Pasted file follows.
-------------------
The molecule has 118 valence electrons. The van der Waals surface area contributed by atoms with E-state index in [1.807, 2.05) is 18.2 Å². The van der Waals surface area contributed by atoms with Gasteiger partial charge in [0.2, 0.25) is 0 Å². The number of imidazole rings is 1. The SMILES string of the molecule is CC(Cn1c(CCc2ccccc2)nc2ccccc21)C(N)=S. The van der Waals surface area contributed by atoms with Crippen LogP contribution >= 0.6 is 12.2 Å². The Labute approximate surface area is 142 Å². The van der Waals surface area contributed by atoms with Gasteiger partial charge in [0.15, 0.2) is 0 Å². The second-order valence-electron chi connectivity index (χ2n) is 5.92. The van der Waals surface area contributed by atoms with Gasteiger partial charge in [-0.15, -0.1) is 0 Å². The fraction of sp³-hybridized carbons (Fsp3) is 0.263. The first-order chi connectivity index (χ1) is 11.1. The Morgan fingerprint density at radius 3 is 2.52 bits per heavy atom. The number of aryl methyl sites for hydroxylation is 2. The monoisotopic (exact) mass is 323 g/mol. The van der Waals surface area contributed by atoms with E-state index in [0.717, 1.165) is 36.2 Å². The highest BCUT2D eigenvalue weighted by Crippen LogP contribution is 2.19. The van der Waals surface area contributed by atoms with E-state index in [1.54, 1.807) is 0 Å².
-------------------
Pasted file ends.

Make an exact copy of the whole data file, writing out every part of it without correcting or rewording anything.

The molecule has 118 valence electrons. The van der Waals surface area contributed by atoms with E-state index in [1.807, 2.05) is 18.2 Å². The van der Waals surface area contributed by atoms with Gasteiger partial charge in [0.2, 0.25) is 0 Å². The number of imidazole rings is 1. The SMILES string of the molecule is CC(Cn1c(CCc2ccccc2)nc2ccccc21)C(N)=S. The van der Waals surface area contributed by atoms with Crippen LogP contribution >= 0.6 is 12.2 Å². The Labute approximate surface area is 142 Å². The van der Waals surface area contributed by atoms with Gasteiger partial charge in [0.15, 0.2) is 0 Å². The second-order valence-electron chi connectivity index (χ2n) is 5.92. The van der Waals surface area contributed by atoms with Gasteiger partial charge in [-0.15, -0.1) is 0 Å². The fraction of sp³-hybridized carbons (Fsp3) is 0.263. The first-order chi connectivity index (χ1) is 11.1. The Morgan fingerprint density at radius 3 is 2.52 bits per heavy atom. The number of aryl methyl sites for hydroxylation is 2. The monoisotopic (exact) mass is 323 g/mol. The van der Waals surface area contributed by atoms with E-state index in [0.717, 1.165) is 36.2 Å². The highest BCUT2D eigenvalue weighted by Crippen LogP contribution is 2.19. The van der Waals surface area contributed by atoms with E-state index in [1.54, 1.807) is 0 Å².